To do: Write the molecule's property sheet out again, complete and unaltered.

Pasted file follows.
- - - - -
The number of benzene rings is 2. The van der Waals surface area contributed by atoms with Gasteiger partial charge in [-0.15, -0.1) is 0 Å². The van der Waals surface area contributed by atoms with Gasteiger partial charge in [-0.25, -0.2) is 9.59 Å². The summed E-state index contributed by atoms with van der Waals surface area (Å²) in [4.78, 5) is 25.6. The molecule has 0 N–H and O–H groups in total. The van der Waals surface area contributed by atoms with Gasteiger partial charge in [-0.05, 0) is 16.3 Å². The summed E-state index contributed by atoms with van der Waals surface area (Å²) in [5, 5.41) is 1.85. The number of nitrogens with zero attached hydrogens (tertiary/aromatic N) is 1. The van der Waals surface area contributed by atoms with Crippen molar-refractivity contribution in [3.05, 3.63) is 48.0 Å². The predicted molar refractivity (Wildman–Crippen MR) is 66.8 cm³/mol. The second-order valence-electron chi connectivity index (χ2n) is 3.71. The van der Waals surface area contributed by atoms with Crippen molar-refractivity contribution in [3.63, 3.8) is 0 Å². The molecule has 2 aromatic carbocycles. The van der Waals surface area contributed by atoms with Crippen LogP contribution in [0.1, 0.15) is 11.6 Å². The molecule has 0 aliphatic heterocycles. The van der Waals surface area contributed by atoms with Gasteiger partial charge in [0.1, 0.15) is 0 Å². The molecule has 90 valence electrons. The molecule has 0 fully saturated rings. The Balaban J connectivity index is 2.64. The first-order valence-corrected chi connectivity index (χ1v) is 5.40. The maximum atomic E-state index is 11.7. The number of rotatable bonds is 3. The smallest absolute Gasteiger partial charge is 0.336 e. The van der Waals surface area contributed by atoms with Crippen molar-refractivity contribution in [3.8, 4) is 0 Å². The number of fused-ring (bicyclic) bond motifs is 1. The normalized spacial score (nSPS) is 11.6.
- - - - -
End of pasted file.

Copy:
The number of benzene rings is 2. The van der Waals surface area contributed by atoms with Gasteiger partial charge in [-0.15, -0.1) is 0 Å². The van der Waals surface area contributed by atoms with Gasteiger partial charge in [-0.25, -0.2) is 9.59 Å². The summed E-state index contributed by atoms with van der Waals surface area (Å²) in [4.78, 5) is 25.6. The molecule has 0 N–H and O–H groups in total. The van der Waals surface area contributed by atoms with Gasteiger partial charge in [-0.05, 0) is 16.3 Å². The summed E-state index contributed by atoms with van der Waals surface area (Å²) in [5, 5.41) is 1.85. The number of nitrogens with zero attached hydrogens (tertiary/aromatic N) is 1. The van der Waals surface area contributed by atoms with Crippen molar-refractivity contribution in [3.05, 3.63) is 48.0 Å². The predicted molar refractivity (Wildman–Crippen MR) is 66.8 cm³/mol. The second-order valence-electron chi connectivity index (χ2n) is 3.71. The van der Waals surface area contributed by atoms with Crippen molar-refractivity contribution in [3.63, 3.8) is 0 Å². The molecule has 2 aromatic carbocycles. The van der Waals surface area contributed by atoms with Crippen LogP contribution in [0.1, 0.15) is 11.6 Å². The molecule has 0 aliphatic heterocycles. The van der Waals surface area contributed by atoms with Gasteiger partial charge in [0.1, 0.15) is 0 Å². The molecule has 90 valence electrons. The molecule has 0 fully saturated rings. The Balaban J connectivity index is 2.64. The first-order valence-corrected chi connectivity index (χ1v) is 5.40. The maximum atomic E-state index is 11.7. The number of rotatable bonds is 3. The smallest absolute Gasteiger partial charge is 0.336 e. The van der Waals surface area contributed by atoms with Crippen molar-refractivity contribution in [3.8, 4) is 0 Å². The number of fused-ring (bicyclic) bond motifs is 1. The normalized spacial score (nSPS) is 11.6.